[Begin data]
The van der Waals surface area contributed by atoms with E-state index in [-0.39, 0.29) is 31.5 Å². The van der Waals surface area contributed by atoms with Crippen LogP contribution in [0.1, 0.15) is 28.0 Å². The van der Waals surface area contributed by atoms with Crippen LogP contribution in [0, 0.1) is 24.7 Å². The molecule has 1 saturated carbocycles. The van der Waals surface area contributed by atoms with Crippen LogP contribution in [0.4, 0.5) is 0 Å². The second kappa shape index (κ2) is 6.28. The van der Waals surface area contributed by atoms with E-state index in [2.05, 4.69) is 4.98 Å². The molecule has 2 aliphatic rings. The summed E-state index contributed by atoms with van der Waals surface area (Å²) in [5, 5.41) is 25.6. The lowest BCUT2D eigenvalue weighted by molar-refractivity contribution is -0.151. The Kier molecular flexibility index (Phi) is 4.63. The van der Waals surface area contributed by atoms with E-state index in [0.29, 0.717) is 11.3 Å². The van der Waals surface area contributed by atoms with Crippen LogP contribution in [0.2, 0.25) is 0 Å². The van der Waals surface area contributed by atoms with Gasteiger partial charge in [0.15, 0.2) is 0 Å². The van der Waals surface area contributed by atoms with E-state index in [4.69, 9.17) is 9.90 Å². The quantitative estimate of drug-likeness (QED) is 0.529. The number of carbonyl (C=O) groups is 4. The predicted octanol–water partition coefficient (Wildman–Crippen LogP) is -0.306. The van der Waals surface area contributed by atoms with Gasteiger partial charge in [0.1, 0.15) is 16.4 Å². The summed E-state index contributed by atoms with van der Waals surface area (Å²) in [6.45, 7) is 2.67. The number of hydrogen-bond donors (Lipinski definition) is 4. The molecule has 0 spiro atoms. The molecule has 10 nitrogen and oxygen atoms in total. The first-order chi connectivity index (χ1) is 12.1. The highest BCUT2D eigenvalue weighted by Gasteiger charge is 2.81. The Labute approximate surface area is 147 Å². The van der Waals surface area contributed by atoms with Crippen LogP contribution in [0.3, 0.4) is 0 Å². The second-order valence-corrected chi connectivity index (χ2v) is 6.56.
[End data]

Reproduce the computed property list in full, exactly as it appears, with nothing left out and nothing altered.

The van der Waals surface area contributed by atoms with E-state index in [-0.39, 0.29) is 31.5 Å². The van der Waals surface area contributed by atoms with Crippen LogP contribution in [0.1, 0.15) is 28.0 Å². The van der Waals surface area contributed by atoms with Crippen LogP contribution in [0, 0.1) is 24.7 Å². The molecule has 1 saturated carbocycles. The van der Waals surface area contributed by atoms with Crippen LogP contribution in [0.4, 0.5) is 0 Å². The second kappa shape index (κ2) is 6.28. The van der Waals surface area contributed by atoms with E-state index in [2.05, 4.69) is 4.98 Å². The molecule has 2 aliphatic rings. The summed E-state index contributed by atoms with van der Waals surface area (Å²) in [5, 5.41) is 25.6. The lowest BCUT2D eigenvalue weighted by molar-refractivity contribution is -0.151. The Kier molecular flexibility index (Phi) is 4.63. The van der Waals surface area contributed by atoms with E-state index in [0.29, 0.717) is 11.3 Å². The van der Waals surface area contributed by atoms with Crippen LogP contribution in [0.2, 0.25) is 0 Å². The van der Waals surface area contributed by atoms with Gasteiger partial charge in [0.15, 0.2) is 0 Å². The van der Waals surface area contributed by atoms with E-state index in [4.69, 9.17) is 9.90 Å². The quantitative estimate of drug-likeness (QED) is 0.529. The number of carbonyl (C=O) groups is 4. The predicted octanol–water partition coefficient (Wildman–Crippen LogP) is -0.306. The van der Waals surface area contributed by atoms with Gasteiger partial charge in [0.1, 0.15) is 16.4 Å². The summed E-state index contributed by atoms with van der Waals surface area (Å²) in [6.45, 7) is 2.67. The number of hydrogen-bond donors (Lipinski definition) is 4. The molecule has 0 spiro atoms. The molecule has 10 nitrogen and oxygen atoms in total. The first-order chi connectivity index (χ1) is 12.1. The highest BCUT2D eigenvalue weighted by Gasteiger charge is 2.81. The Labute approximate surface area is 147 Å². The van der Waals surface area contributed by atoms with Crippen LogP contribution in [0.3, 0.4) is 0 Å². The second-order valence-corrected chi connectivity index (χ2v) is 6.56.